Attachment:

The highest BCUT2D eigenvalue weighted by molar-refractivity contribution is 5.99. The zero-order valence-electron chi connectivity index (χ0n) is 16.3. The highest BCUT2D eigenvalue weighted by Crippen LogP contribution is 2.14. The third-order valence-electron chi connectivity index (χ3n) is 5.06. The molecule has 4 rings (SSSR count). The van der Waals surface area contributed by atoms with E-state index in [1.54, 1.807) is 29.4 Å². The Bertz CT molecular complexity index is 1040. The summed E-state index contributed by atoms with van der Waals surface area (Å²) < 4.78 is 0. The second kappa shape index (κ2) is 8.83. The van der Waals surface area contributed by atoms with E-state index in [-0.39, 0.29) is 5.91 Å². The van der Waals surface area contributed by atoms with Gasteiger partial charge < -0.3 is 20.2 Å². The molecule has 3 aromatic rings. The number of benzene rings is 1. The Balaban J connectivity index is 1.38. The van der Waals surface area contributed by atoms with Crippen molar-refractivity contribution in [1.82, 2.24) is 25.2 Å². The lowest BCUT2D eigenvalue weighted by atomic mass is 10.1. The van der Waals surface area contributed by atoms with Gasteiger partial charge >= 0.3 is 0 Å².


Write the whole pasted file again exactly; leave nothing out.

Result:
The highest BCUT2D eigenvalue weighted by molar-refractivity contribution is 5.99. The zero-order valence-electron chi connectivity index (χ0n) is 16.3. The highest BCUT2D eigenvalue weighted by Crippen LogP contribution is 2.14. The third-order valence-electron chi connectivity index (χ3n) is 5.06. The molecule has 4 rings (SSSR count). The van der Waals surface area contributed by atoms with E-state index in [1.54, 1.807) is 29.4 Å². The Bertz CT molecular complexity index is 1040. The summed E-state index contributed by atoms with van der Waals surface area (Å²) < 4.78 is 0. The second kappa shape index (κ2) is 8.83. The van der Waals surface area contributed by atoms with E-state index in [-0.39, 0.29) is 5.91 Å². The van der Waals surface area contributed by atoms with Gasteiger partial charge < -0.3 is 20.2 Å². The molecule has 3 aromatic rings. The number of benzene rings is 1. The Balaban J connectivity index is 1.38. The van der Waals surface area contributed by atoms with Crippen molar-refractivity contribution in [1.82, 2.24) is 25.2 Å². The lowest BCUT2D eigenvalue weighted by atomic mass is 10.1. The van der Waals surface area contributed by atoms with Gasteiger partial charge >= 0.3 is 0 Å².